Lecture 17. A) Ordinary Least Squares

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Ordinary Least Squares

Suppose we have some data [math]\left\{ x_{i},y_{i}\right\} _{i=1}^{N}[/math]. We would like to relate it through a line, i.e.,

An intuitive estimator minimizes the distance between [math]y_{i}[/math] and [math]\beta_{0}+\beta_{1}x_{i}[/math], for example,

[math]\min_{\beta_{0},\beta_{1}}\,\sum_{i=1}^{n}\left(y_{i}-\beta_{0}-\beta_{1}x_{i}\right)^{2}[/math]

The quadratic distance is especially tractable, hence its use. Calculating the first order conditions,

[math]\begin{aligned} & \left\{ \begin{array}{c} foc\left(\beta_{0}\right):\,\sum_{i=1}^{n}-2\left(y_{i}-\beta_{0}-\beta_{1}x_{i}\right)=0\\ foc\left(\beta_{1}\right):\,\sum_{i=1}^{n}-2x_{i}\left(y_{i}-\beta_{0}-\beta_{1}x_{i}\right)=0 \end{array}\right.\\ \Leftrightarrow & \left\{ \begin{array}{c} \beta_{0}=\frac{\sum y_{i}}{n}-\beta_{1}\frac{\sum x_{i}}{n}=\overline{y}-\beta_{1}\overline{x}\\ \sum x_{i}y_{i}-\beta_{1}\sum x_{i}^{2}-n\overline{x}\beta_{0}=0 \end{array}\right.\\ \Leftrightarrow & \left\{ \begin{array}{c} \\ \sum x_{i}y_{i}-\beta_{1}\sum x_{i}^{2}-n\overline{x}\left(\overline{y}-\beta_{1}\overline{x}\right)=0 \end{array}\right.\\ \Leftrightarrow & \left\{ \begin{array}{c} \\ \beta_{1}=\frac{\sum x_{i}y_{i}-n\overline{x}\overline{y}}{\sum x_{i}^{2}-n\overline{x}^{2}}=\frac{\sum\left(x_{i}-\overline{x}\right)\left(y_{i}-\overline{y}\right)}{\sum\left(x_{i}-\overline{x}\right)^{2}} \end{array}.\right.\end{aligned}[/math]

So, we have learned that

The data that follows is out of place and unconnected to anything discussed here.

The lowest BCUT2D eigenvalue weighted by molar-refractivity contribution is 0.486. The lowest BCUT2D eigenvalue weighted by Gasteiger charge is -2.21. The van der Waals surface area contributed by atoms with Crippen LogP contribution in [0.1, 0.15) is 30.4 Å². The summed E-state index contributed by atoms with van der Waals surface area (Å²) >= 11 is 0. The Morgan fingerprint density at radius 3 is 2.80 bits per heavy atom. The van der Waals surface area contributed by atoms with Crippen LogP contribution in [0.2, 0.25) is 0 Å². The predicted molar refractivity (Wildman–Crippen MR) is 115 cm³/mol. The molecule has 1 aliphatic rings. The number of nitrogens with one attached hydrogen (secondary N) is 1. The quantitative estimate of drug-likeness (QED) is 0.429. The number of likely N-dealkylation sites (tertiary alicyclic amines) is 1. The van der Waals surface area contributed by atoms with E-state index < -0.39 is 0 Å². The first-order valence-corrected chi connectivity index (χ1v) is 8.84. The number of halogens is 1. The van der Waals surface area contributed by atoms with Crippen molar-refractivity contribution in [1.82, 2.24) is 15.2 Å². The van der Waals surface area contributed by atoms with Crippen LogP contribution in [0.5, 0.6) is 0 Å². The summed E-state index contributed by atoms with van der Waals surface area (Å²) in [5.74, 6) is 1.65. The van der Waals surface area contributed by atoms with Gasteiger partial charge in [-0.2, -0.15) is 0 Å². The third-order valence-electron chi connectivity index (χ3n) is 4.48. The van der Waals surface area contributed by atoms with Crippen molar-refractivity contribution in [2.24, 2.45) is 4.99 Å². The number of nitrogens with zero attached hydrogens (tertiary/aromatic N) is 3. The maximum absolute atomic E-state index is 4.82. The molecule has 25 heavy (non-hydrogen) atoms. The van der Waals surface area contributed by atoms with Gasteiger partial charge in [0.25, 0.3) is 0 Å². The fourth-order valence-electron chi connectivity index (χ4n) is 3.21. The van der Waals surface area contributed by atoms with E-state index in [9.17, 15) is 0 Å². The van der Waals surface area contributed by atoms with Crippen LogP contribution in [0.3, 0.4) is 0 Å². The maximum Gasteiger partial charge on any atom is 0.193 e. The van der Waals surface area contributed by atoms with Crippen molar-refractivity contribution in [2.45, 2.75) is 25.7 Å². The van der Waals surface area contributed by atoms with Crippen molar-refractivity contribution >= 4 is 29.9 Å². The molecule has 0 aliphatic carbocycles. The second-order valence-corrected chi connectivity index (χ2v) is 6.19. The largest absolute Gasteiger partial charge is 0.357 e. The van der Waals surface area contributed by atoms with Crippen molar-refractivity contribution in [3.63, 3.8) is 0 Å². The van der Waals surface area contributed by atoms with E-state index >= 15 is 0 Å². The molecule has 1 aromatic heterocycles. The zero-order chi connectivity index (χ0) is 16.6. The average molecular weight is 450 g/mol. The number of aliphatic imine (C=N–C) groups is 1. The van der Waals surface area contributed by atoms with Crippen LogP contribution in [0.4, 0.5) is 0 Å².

[math]\widehat{\beta_{0}}^{OLS}=\overline{y}-\beta_{1}\overline{x}.[/math]

[math]\widehat{\beta_{1}}^{OLS}=\frac{Cov\left(x_{i},y_{i}\right)}{Var\left(x_{i}\right)}.[/math]

The expression of the slope parameter is interesting: It represents the fraction of the variation in [math]x_{i}[/math] that covaries with [math]y_{i}[/math].

Some Remarks

  • After estimating [math]\beta[/math], we can predict [math]y_{i}[/math] via

[math]\widehat{y_{i}}=\widehat{\beta_{0}}^{OLS}+\widehat{\beta_{1}}^{OLS}x_{i}[/math]

  • We can also define the prediction errors as [math]\widehat{\varepsilon_{i}}=y_{i}-\widehat{y_{i}}[/math], which we can estimate according to

[math]\begin{aligned} \widehat{\varepsilon}_{i} & =y_{i}-\widehat{y_{i}}\\ & =y_{i}-\left(\widehat{\beta_{0}}^{OLS}+\widehat{\beta_{1}}^{OLS}x_{i}\right)\end{aligned}[/math]

These estimated errors provide the vertical distance between our estimation line and the height of each data point, indexed by [math]i[/math].

  • Notice also that we could estimate the sample variance of the errors, [math]Var\left(\widehat{\varepsilon_{i}}\right)[/math]. This statistic provides a notion of how far the estimated line is from each data point.